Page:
Sometime in the winter of 1910, after a snowstorm had lasted for two days, neighbors noticed that no smoke was rising from O.M.’s cabin in the valley. Someone saddled up and rode over, to find Clark dead in the cabin, and frozen solid.

O.M. had been feeling poorly for some time, and every time he went to Lander he had been stocking up on whiskey for his own wake. Notified of his death, five neighbor men came out to the cabin, shaved and dressed his body, placed it on a plank in a storage shed, and brought wood back to the cabin to build his coffin.

Intent on honoring his dying wish, the men also retrieved the whiskey from the cave where O.M. had stored it.

That night they built a coffin, played poker, and drank O.M.’s whiskey. The next morning, they trudged uphill to the spot O.M. had chosen for his grave. The ground, of course, was frozen.

They hacked away all day, taking breaks for more whiskey. By the time they had finished, it was too late to bury the body.

The next day, when they tried to drag the coffin uphill through the deep snow on a sled, it kept sliding off and heading back downhill. Eventually they gave up and returned it to the shed.

By the third day, the whiskey had run out, the men were sober, and O.M. Clark was finally laid to rest.

For the families of laborers who cut railroad ties in these mountains in the first half of the last century, snow was an important fact of life. They lived and worked in it all winter, and sent the ties downhill in its runoff in the spring.

tiehackcabinMeanwhile, they might have to dig their way out of the cabin each morning to get to work and school. (This shows what remained of one tie-hack cabin last summer.)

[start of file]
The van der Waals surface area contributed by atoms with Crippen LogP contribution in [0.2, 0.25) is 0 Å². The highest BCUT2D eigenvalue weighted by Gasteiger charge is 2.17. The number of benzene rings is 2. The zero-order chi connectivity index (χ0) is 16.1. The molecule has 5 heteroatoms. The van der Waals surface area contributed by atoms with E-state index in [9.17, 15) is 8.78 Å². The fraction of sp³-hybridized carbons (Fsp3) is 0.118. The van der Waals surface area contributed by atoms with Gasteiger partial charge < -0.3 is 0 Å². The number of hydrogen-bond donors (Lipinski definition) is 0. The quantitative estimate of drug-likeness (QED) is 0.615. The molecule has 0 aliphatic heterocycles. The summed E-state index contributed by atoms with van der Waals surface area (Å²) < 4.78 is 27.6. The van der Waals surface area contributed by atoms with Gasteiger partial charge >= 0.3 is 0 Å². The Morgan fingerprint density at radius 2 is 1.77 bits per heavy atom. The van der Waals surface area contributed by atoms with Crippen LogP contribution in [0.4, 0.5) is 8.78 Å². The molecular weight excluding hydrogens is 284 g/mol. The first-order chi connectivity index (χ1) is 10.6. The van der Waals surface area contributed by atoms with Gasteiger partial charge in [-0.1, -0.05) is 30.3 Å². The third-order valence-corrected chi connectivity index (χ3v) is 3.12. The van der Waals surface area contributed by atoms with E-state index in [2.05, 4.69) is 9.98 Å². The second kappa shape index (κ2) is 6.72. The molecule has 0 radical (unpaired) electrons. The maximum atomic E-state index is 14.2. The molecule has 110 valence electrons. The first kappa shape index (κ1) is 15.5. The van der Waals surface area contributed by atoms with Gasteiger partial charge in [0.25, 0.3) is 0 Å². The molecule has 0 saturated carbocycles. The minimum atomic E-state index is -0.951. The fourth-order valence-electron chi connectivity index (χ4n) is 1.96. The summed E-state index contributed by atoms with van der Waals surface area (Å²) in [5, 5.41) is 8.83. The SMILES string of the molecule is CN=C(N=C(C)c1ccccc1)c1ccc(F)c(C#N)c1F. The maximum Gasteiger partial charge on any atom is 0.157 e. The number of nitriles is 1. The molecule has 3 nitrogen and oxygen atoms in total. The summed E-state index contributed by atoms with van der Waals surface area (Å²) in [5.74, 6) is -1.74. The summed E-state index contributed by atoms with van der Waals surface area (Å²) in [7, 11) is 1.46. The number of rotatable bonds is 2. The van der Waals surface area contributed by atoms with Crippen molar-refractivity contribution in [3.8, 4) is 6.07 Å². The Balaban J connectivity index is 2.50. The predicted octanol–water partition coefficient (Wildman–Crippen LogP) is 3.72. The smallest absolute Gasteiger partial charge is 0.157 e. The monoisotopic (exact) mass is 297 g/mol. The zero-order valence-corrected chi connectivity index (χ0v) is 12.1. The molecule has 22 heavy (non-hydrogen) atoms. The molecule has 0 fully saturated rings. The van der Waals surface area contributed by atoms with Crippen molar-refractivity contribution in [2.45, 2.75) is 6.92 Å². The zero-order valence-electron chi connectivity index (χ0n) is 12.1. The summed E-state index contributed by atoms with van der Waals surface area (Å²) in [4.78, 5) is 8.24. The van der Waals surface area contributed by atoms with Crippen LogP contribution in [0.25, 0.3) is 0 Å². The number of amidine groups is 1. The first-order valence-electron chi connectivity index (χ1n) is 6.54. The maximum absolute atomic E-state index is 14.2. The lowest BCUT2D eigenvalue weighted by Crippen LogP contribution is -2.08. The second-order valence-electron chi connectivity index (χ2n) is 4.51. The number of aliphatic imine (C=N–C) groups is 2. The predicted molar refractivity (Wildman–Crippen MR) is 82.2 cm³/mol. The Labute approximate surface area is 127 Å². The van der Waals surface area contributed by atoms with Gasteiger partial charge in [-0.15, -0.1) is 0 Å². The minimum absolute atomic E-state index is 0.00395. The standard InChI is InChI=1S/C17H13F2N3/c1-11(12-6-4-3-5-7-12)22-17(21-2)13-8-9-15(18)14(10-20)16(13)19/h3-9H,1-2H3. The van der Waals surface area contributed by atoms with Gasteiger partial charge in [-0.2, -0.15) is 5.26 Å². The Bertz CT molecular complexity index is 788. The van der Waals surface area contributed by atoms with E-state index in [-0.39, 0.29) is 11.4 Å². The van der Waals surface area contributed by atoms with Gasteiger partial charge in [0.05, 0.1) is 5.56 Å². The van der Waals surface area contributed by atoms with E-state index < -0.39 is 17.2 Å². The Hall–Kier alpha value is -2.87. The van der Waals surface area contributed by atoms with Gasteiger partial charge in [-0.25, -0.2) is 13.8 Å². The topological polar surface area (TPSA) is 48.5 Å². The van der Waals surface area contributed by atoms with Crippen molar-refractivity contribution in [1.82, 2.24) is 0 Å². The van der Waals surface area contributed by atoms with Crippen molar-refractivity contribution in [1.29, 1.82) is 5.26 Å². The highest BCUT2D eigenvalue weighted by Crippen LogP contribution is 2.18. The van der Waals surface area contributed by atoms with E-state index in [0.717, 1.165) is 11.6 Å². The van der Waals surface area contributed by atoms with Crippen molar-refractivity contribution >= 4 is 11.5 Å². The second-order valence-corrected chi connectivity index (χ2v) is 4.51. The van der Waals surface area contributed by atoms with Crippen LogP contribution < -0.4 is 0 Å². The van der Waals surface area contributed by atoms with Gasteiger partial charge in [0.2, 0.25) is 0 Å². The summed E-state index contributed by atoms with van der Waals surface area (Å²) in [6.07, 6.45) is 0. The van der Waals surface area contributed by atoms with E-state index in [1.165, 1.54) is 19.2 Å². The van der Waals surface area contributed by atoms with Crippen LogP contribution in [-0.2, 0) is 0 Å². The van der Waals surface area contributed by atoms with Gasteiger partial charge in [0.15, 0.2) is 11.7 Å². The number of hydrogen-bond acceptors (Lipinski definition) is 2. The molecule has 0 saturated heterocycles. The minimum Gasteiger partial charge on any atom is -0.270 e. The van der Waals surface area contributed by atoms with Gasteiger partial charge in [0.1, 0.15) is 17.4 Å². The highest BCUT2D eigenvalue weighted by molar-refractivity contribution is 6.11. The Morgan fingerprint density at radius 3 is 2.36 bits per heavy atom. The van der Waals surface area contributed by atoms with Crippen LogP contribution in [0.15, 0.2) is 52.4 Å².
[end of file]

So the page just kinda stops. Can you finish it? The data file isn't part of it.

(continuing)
In December 1937, the Riverton Review reported that all of the remote tie hack communities above Dubois were snowed in. “From now until spring, the residents will have no way of leaving their homes other than by skis or using horse-drawn sleds. There is considerable rueful dismay because the snow came so unusually early this year.”

The skis were no gleaming, curved fiberglass runners, by the way. They were slats of sanded wood, sometimes lined with animal fur to make it easier to get back uphill.

One of my favorite winter stories, also from the Mockler oral history, features our local outlaw and rancher, Butch Cassidy. It also involves one of the original loggers, a local homesteader named Hank Boedeker, who lived alone at the time in a small cabin remote in the mountains near Dubois.

butch_cassidy_mugshotAt work one day in the middle of a very cold winter, Boedeker was trapped under a rolling log and injured so badly he couldn’t mount his horse. Cassidy came along the trail and helped him back to his cabin, Boedeker said. Cassidy stocked the cabin with food and firewood, cooked the meals, and stayed until Boedeker was well enough to work again.

In 1894, Boedeker was one of the guards who accompanied Cassidy to prison in Laramie, where he served a term for stealing three horses. When they reached the prison after a long and difficult trip, Cassidy was sent in alone to report to the warden.

“That’s a hell of a way to deliver a prisoner!” the warden said.

“I just wanted to prove to you that there is honor among thieves,” Boedeker replied.

© Lois Wingerson, 2017
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City Girl Spends Holiday Week in Winter Wilderness Wonderland